At the media drive event for its new A5 and S5 coupes, Audi repeatedly proclaimed the cars to be design icons, as if looking to imbue them with an ineffable status. When Ingolstadt trotted out the first A5 at the 2007 Geneva auto show, jaws quietly dropped.
It was a subtle car; its sinew was suggested, rather than paraded. It was an undoubtedly lovely automobile. Fine to drive, too, especially in manual-transmission S5 form, where it took on the character of a quietly brutish hooligan, more back-of-the-pub rude boy than flamboyant Ted or greased-up rocker.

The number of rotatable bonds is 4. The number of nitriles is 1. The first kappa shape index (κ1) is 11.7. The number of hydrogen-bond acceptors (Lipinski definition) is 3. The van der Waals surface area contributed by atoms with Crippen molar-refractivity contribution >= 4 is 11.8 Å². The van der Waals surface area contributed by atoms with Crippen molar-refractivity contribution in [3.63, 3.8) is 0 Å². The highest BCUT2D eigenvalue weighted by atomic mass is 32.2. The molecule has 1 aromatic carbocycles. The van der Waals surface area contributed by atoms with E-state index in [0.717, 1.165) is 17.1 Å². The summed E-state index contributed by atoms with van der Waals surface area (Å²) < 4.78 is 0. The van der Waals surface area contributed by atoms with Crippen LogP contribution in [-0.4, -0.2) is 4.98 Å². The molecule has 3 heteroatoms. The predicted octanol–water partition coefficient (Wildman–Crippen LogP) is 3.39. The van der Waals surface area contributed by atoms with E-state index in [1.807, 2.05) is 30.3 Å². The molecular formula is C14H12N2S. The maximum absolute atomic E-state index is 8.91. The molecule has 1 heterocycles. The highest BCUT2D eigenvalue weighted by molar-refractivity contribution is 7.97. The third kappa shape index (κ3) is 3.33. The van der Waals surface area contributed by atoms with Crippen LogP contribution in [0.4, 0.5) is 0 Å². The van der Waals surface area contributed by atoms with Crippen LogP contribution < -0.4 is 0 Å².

This new S5, though, is more overt, its aggressively furrowed hood pulled down over its squat shield grille. From the side, the original car’s fine character line has been exaggerated into an overly defined, wavy crease that pulls double duty as the hood’s shutline—it seems a more impressive manufacturing feat than an aesthetic one. In back, Audi makes a big deal of its “3D” LED taillights, which look to be victims of a kick to the rump. In short, it comes across as a study after a masterpiece, bereft of fresh ideas. Audi’s bold claims on the design’s behalf had us looking at the car with more scrutiny and, at least at first glance, seeing more a caricature of its predecessor than a new icon. This design may yet grow on us, but it certainly doesn’t create the slack-jawed reaction the first one did.